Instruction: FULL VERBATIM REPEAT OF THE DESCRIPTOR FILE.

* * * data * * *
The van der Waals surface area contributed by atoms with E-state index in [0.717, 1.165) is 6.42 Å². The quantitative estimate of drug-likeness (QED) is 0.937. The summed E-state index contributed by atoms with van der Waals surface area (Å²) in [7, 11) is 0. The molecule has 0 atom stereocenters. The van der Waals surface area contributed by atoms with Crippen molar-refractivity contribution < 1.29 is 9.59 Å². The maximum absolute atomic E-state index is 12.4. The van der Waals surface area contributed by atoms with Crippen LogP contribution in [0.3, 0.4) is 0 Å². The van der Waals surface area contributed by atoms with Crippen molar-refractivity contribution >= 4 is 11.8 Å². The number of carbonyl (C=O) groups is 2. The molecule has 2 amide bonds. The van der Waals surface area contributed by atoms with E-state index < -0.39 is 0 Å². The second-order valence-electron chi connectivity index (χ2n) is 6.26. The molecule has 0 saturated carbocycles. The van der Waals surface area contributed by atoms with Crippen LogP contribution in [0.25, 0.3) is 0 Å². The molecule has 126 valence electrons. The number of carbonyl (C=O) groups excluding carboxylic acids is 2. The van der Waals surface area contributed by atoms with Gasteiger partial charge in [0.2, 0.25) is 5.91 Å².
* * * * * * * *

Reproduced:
The van der Waals surface area contributed by atoms with E-state index in [0.717, 1.165) is 6.42 Å². The quantitative estimate of drug-likeness (QED) is 0.937. The summed E-state index contributed by atoms with van der Waals surface area (Å²) in [7, 11) is 0. The molecule has 0 atom stereocenters. The van der Waals surface area contributed by atoms with Crippen molar-refractivity contribution < 1.29 is 9.59 Å². The maximum absolute atomic E-state index is 12.4. The van der Waals surface area contributed by atoms with Crippen LogP contribution in [0.3, 0.4) is 0 Å². The van der Waals surface area contributed by atoms with Crippen molar-refractivity contribution >= 4 is 11.8 Å². The number of carbonyl (C=O) groups is 2. The molecule has 2 amide bonds. The van der Waals surface area contributed by atoms with E-state index < -0.39 is 0 Å². The second-order valence-electron chi connectivity index (χ2n) is 6.26. The molecule has 0 saturated carbocycles. The van der Waals surface area contributed by atoms with Crippen LogP contribution in [0.25, 0.3) is 0 Å². The molecule has 126 valence electrons. The number of carbonyl (C=O) groups excluding carboxylic acids is 2. The van der Waals surface area contributed by atoms with Gasteiger partial charge in [0.2, 0.25) is 5.91 Å².